“Being an American means to be free and united as one country,” she said. “Because of veterans, we are free. It is our duty to celebrate and express gratitude for the brave men and women who have fought and who continue to fight for our country, the United States of America.”

The assembly concluded with the entire student body singing, “God Bless the USA.”

“The kids are just belting it out, honoring them, singing their little hearts out,” Pili said. “It's a beautiful way to end the program and a great way for our students to express their gratitude through music and words. It’s a very touching tribute.”

Woodstock Elementary, Murray, Granite School District

Woodstock Elementary students invited veterans in their lives to attend their after-school program that also featured a PowerPoint slide presentation of those who are serving or served in the Armed Forces.

“It tugs at my heart,” said fifth-grade teacher Kate Axtell, who has family members who have served in the military. “When the kids sing the ‘Armed Forces Medley,’ the little old men stand up and are crying. The kids are crying back at the veterans because they can't believe how much it means to them. Afterward, the kids say it’s the coolest thing they’ve ever done.”

The program also featured songs from World War I, such as “Over There,” “It’s a Long Way to Tipperary” and “Till We Meet Again” and World War II songs, including “Sentimental Journey.”

Sprinkled into the program were some of the 90 fifth-graders sharing their thanks and appreciation to the veterans for the service. Axtell, who has coordinated the program three times, said the students rehearsed for two months, tying it into their curriculum of learning American history. 

“They’ve learned about the different wars, and we talked about the music we sang and what it meant. I showed them where Tipperary is and we talked about it, we talked about the trenches, and they know the history of Armistice Day being the 11th hour of the 11th day of the 11th month when the Great War ended,” Axtell said. “We’re wanting our students to think about their lives and have them understand the sacrifice and service.”

As part of the school’s celebration, third-graders wrote thank you letters to veterans and were sharing them with those in a local veteran’s hospital as well as one in California. The school’s PTA decorated for the celebration and provided refreshments.

Channing Hall, Draper charter school

Fifth-grader Dhruv Sinha Ray gave visiting veterans at Channing Hall a pin he designed to honor their service.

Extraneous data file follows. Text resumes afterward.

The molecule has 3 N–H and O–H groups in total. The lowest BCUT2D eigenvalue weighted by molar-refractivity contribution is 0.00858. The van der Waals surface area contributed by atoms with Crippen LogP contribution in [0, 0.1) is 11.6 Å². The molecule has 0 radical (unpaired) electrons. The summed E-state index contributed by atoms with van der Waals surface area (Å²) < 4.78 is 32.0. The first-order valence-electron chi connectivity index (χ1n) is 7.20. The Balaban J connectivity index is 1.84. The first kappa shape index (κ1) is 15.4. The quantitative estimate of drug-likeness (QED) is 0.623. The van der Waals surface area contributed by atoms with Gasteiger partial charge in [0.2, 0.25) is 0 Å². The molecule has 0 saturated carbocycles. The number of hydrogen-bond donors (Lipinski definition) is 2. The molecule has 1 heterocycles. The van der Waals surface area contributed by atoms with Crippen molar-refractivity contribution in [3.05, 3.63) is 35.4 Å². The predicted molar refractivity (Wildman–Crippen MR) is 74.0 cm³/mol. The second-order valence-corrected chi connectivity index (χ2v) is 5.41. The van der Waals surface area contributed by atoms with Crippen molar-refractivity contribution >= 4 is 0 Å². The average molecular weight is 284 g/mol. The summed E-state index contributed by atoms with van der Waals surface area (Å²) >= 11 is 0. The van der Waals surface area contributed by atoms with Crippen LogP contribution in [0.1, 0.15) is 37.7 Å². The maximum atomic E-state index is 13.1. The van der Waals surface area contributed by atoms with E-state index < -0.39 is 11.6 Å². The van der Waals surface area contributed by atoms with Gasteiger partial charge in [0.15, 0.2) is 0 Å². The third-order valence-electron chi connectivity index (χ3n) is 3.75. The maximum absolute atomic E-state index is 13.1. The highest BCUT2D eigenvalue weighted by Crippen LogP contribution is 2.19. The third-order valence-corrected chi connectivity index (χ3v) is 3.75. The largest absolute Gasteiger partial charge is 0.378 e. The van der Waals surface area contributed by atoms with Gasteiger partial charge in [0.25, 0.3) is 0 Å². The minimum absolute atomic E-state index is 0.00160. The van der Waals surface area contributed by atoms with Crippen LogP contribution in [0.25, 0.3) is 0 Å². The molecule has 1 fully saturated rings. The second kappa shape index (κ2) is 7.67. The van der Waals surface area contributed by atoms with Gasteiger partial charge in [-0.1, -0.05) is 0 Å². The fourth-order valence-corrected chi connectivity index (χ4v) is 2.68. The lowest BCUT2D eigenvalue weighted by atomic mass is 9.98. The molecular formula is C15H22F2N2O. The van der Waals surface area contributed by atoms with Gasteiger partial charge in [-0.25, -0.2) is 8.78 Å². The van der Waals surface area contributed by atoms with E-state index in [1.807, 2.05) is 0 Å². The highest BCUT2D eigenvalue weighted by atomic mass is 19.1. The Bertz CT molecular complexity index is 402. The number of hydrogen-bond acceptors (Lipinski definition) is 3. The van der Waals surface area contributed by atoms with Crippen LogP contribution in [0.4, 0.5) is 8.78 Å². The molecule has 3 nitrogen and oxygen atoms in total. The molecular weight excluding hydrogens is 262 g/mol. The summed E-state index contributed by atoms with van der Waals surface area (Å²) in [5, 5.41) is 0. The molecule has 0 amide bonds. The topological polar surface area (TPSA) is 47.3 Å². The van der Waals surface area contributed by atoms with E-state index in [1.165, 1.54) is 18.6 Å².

The pin design is an annual school contest; students create designs and one is selected to be turned into a pin for the veterans.

This year’s design shows the silhouette of a soldier saluting with an American flag in the background; below are the words, “Proud To Serve.”

At the assembly, the American Legion Color Guard performed a flag folding ceremony and the 50-member combined school choir and chorus performed the national anthem and the song, “Heroes,” written by school music teacher, Jamie Bunker.

Three speakers shared their thoughts on Veterans Day.

Raj Chowdhary, who served in the Air Force and National Guard and father to two Channing Hall students, worked on F-16 Infrared Cameras and Laser Targeting Systems; and program manager Quinn Good, spoke about the Salt Lake City VA Fisher House that provides living arrangements for families while veterans are getting medical treatment.

Channing Hall science teacher Jeff Meyers spoke about his service in the Army, including his lead up to and deployment to Afghanistan as a radio transceiver operator.

“I attended several Army training schools familiarizing me with the technology I needed to know to work in the TOC (Tactical Operations Command) in Afghanistan,” he said. “I went with my unit to the JRTC or Joint Readiness Training Center in Fort Polk, Louisiana, where we conducted live action combat and operations training for a month. I found out that my wife, Kim, was pregnant shortly before deploying to Afghanistan. In Afghanistan, my battalion was in the Northern Kunar province, a remote mountainous northern part of the country bordering on Pakistan. I served in combat there and received the Combat Infantryman Badge as well as several Army Commendation Medals (ARCOM) and a battlefield promotion. My second son, Brennon, was born 2 weeks before I returned home.”